Sunday, September 28, 2008

Summer Impressions of The UK

Well, dear readers, I seem to have been tardy in writing again. This is primarily the result of having moved from Sunny Florida to a small village called Hockley Heath in England. This is a rather pleasant hamlet, consisting of two pubs, a canal, a butcher's and a couple of newsagents. In addition, there is a rather large emporium selling every conceivable light fitting known to mankind, and then some. The latter is staffed by some rather unpleasant people. Little wonder that they are always on the prowl for someone willing to devote some of their valuable 40 hours a week for the princely sum of £6 (nearly $12 in the US) an hour, which I believe is (or close to) the minimum wage for the UK. Saturday working is mandatory, by the way. On a recent visit to buy strip-lighting for the kitchen here (why are kitchens always dark where I choose to live? - Methinks another subject to ponder). I was unpleasantly greeted by some youth, who was garnished with what seemed like 10 pounds of metal in his face and his tongue. This made it difficult to understand what he was saying - his accent was enough to make most people leave the store. This reminds me that Rik does a good Brummie accent. I have been amazed at how many variations of said Brummie accents there are. But, I digress.
I find that the locals are not quite hostile, but distinctly unfriendly. This is in stark contrast to Florida, where you are always greeted with a hearty 'How you doing' wherever you go. Here, if I greet the checkout person at a supermarket in such a manner, security guards descend..... Usually they are rejects from the light fitting store.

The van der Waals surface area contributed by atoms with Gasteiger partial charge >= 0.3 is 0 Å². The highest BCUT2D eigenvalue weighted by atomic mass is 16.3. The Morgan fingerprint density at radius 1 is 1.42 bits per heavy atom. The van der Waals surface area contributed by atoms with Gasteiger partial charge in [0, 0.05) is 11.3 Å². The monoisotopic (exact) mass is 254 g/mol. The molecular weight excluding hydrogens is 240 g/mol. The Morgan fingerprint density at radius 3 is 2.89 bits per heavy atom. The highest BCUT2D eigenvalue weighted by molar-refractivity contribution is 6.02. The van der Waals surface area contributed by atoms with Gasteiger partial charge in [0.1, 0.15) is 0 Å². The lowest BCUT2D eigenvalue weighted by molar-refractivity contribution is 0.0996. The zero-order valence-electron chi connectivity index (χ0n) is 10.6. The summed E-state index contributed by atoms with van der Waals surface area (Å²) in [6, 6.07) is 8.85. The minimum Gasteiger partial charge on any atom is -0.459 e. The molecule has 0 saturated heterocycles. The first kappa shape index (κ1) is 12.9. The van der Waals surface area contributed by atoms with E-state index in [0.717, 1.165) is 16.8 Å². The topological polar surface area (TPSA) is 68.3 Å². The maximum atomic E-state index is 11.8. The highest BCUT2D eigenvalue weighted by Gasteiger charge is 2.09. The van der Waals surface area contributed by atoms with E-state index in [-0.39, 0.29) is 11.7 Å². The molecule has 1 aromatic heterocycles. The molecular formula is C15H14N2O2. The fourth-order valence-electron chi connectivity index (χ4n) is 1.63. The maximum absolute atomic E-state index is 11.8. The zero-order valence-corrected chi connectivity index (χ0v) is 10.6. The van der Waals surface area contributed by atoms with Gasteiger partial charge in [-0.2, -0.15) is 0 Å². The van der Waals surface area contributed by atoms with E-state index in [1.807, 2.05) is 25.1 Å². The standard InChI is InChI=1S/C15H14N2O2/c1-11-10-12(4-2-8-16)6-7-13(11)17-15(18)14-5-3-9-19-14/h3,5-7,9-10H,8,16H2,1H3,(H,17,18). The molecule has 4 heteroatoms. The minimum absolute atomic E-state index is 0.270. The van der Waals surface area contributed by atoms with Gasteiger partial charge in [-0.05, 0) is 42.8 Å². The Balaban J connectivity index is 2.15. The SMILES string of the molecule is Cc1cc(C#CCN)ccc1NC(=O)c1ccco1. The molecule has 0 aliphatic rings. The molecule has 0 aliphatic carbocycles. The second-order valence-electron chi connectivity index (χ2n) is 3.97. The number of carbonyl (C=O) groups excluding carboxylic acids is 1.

However, all is not lost. The weather can be relied upon to elicit a conversation. I have managed to sit out in the sun for four days this summer. Sure, the sun has shone more frequently, but this was the only time when I felt it was warm enough (over 75) to venture out without a T-Shirt. Due to the lack of sunshine this year, and an abundance of rain, people will stand and discuss the weather for what seems hours on end. Eat your heart out Michael Fish. Oh, and for those that understand Celsius, 75 in old money is about 24 in Celsius. I never understood why the Brits chose to adopt this silly measurement which is so inaccurate. I said about 24. In Celsius, that is 75.2 F, but if you choose 23, that is 73.4. What a difference a degree can make.... Let's not go with metric. Another edict by the beaurocrats in Brussels to make us more 'European'. The Americans manage very well with feet, inches and Fahrenheit, so why should the Brits have been subjected to such a change? Who won the war after all?
On a final note, I made a brave attempt to grow tomatoes. The first examples should have been ready by mid-July, but duly arrived in September. Just in time for a visit to Canada and Florida..... More on that in my next exciting episode.